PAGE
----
By Joseph Walker
The last time I saw Chanda she was smiling.
Never mind the scarf she was wearing to cover her nearly bald head. Forget the intensive chemical treatments that weakened and wracked her body. And pay no attention to the ominous prognosis of the best oncologists who could be found. As Chanda sat there on a balmy summer evening with a group of old friends, chatting and reminiscing, she was smiling.
And that’s how I’ll always remember her.
Of course, it wasn’t the bright, buoyant smile I remember from her teenage years, when long blonde tresses cascaded over her shoulders and mischief danced in her bright, inquisitive eyes. It was more of a Mona Lisa smile — pensive, almost wistful. She didn’t speak a lot that night about a month ago. Mostly, she listened and nodded and laughed.
We talked about some of the crazy things we all shared 25 years ago when I was the young and sort of dorky lay leader of their church congregation: the river run, the musical production, the infamous mooning incident. We talked about where they were then in our lives, and we marveled at how much we have all changed and grown and matured.
Most of all, Chanda.
She had already been through some rough times in her life leading up to her cancer diagnosis. She’s always been a sweetheart, no question about that. But things haven’t always gone sweetly for her. Anyone would have understood if she had just given up, or chosen the bitter, hateful, shake-a-fist-in-God’s-face approach to coping with her illness.
Instead, the ultimate adversity brought out the very best in Chanda. This sweet, fun-loving, slightly ditzy teenager who I knew and loved evolved into a strong, courageous woman who looked cancer in the eye and spit in it. She bravely faced each new test, treatment and surgery. She handled each staggering setback with indomitable faith and resolute pluck. She learned to cherish and savor every moment, every sunset, every giggle with her children. And for all of us who were hurting and anguishing for her, she had words of peace and comfort.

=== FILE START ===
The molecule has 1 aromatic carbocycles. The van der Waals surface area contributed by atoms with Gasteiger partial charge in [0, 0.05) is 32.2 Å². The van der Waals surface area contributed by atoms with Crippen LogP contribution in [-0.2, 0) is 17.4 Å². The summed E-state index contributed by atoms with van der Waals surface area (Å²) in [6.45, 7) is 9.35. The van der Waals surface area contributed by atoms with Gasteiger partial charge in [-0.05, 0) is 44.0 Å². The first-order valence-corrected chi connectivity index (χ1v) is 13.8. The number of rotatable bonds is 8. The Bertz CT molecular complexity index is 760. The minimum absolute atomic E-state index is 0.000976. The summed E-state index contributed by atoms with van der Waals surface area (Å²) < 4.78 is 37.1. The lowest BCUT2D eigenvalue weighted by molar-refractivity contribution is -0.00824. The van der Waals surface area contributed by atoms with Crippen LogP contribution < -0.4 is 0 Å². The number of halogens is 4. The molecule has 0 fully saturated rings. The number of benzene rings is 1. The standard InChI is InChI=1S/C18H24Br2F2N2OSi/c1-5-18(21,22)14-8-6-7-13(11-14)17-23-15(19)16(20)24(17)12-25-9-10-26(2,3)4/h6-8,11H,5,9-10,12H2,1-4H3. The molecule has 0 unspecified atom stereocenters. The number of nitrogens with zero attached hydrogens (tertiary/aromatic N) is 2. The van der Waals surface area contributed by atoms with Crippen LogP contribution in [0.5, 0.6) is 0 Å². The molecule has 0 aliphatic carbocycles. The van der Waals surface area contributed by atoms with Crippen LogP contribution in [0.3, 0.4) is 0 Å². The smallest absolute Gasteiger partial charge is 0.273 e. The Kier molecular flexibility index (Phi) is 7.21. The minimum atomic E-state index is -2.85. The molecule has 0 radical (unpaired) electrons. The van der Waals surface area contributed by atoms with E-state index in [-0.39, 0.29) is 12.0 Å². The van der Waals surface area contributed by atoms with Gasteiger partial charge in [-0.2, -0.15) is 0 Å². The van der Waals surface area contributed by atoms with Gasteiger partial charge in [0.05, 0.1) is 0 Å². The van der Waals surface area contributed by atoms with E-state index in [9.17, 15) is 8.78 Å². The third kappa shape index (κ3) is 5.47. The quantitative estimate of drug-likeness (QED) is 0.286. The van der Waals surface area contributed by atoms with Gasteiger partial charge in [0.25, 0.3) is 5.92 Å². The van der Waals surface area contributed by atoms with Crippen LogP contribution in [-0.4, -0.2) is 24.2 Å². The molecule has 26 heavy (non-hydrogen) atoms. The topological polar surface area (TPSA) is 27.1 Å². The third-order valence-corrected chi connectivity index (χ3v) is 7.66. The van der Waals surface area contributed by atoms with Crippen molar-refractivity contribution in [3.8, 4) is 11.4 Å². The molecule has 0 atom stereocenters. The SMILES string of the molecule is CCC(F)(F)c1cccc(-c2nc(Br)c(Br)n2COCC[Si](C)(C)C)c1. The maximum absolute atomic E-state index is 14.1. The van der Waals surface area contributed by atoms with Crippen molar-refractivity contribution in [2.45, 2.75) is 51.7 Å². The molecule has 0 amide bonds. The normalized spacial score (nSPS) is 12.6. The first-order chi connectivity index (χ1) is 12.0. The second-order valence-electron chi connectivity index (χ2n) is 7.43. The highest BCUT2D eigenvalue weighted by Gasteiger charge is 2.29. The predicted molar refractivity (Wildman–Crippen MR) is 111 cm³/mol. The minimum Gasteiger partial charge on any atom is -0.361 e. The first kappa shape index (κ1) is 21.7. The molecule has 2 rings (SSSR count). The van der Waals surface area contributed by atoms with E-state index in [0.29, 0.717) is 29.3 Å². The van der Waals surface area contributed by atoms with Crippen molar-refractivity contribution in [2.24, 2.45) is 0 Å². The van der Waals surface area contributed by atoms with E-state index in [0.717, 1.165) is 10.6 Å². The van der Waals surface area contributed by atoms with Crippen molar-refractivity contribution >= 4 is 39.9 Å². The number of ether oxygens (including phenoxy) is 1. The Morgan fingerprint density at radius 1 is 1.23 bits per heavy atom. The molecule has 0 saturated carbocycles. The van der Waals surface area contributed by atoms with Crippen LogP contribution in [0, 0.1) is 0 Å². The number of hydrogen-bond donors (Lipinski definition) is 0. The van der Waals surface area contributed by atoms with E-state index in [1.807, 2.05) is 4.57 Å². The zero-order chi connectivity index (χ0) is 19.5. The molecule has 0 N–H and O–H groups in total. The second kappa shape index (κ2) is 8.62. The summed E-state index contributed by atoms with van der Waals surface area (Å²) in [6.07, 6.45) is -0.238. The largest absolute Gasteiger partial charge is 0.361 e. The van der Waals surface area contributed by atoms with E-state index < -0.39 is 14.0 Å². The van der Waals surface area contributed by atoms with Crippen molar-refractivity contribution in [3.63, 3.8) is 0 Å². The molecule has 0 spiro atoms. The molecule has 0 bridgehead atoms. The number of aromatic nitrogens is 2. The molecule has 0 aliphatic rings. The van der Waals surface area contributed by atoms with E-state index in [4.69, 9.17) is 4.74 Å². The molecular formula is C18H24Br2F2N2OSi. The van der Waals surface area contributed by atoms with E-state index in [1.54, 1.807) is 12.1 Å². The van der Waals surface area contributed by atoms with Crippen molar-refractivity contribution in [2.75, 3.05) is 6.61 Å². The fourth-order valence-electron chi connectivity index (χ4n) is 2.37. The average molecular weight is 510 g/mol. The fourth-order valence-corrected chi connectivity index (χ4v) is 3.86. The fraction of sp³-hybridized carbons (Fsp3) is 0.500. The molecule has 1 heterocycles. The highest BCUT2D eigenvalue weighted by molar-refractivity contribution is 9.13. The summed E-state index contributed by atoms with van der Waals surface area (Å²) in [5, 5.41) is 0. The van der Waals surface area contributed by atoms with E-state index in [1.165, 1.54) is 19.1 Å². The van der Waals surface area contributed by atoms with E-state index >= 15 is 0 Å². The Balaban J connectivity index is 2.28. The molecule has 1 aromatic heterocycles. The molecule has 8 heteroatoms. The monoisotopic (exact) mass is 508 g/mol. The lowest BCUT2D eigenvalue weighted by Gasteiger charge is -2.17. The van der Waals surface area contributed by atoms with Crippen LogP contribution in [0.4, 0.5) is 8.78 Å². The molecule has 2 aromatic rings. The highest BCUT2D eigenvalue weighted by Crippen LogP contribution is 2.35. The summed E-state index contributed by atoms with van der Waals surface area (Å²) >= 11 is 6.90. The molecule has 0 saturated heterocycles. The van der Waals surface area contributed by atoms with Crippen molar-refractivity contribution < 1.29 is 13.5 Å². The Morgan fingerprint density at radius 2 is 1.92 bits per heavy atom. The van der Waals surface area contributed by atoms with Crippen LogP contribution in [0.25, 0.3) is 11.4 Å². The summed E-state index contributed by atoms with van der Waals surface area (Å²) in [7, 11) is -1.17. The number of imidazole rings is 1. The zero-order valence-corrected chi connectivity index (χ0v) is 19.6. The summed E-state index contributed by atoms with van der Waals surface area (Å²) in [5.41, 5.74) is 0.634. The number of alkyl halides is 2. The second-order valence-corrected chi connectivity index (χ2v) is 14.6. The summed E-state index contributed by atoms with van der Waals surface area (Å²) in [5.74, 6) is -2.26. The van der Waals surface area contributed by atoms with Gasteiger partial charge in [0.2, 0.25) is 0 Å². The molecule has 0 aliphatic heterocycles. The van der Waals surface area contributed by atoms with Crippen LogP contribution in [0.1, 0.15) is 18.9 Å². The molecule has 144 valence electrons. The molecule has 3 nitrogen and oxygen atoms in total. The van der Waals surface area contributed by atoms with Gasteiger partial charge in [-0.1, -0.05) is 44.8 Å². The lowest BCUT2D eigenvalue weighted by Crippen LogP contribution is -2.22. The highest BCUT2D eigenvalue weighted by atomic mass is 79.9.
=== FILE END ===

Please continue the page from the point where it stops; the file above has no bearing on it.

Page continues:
We didn’t talk about her illness during that gathering last month. We didn’t have to. We were all aware of it and we were all concerned, because we all love Chanda. But for this night, we just talked as friends, and it wasn’t until we were about to part that the subject came up.
“We’ve got to do this again sometime soon,” I said to the group. “So nobody can move away — you’ve got to stay close.” Then I fixed Chanda firmly in the eye and said: “Nobody … goes … anywhere!”
Everyone else laughed. But Chanda just smiled that enigmatic smile.
“I’ll see what I can do!” she said.
And earlier this week, that’s just what she did.
Some are saying, with great respect and profound sadness, that she lost her valiant battle against cancer. I don’t see it that way at all. Chanda kicked cancer in the proverbial backside. She conquered it with her attitude. She overcame it with her spirit. She dominated it with her will. And when the time came, she did what she could do by robbing cancer of the only thing it had over her — her disease ravaged body — and going heart and soul back to God.
Chanda 1, Cancer 0.
I’ve learned a lot from Chanda through the years, but the last thing she taught me is the thing I’ll remember most: you don’t have to defeat adversity to overcome it. Because at the end of the day, our battle isn’t really with what happens to us, but it is with ourselves. Adversity comes to every life in one way or another. So it doesn’t really matter that we have adversity. What matters is how we choose to respond to it. That’s what makes the difference.
Especially if we can do it smiling.
(To read more by Joseph B. Walker please go to www.josephbwalker.com.)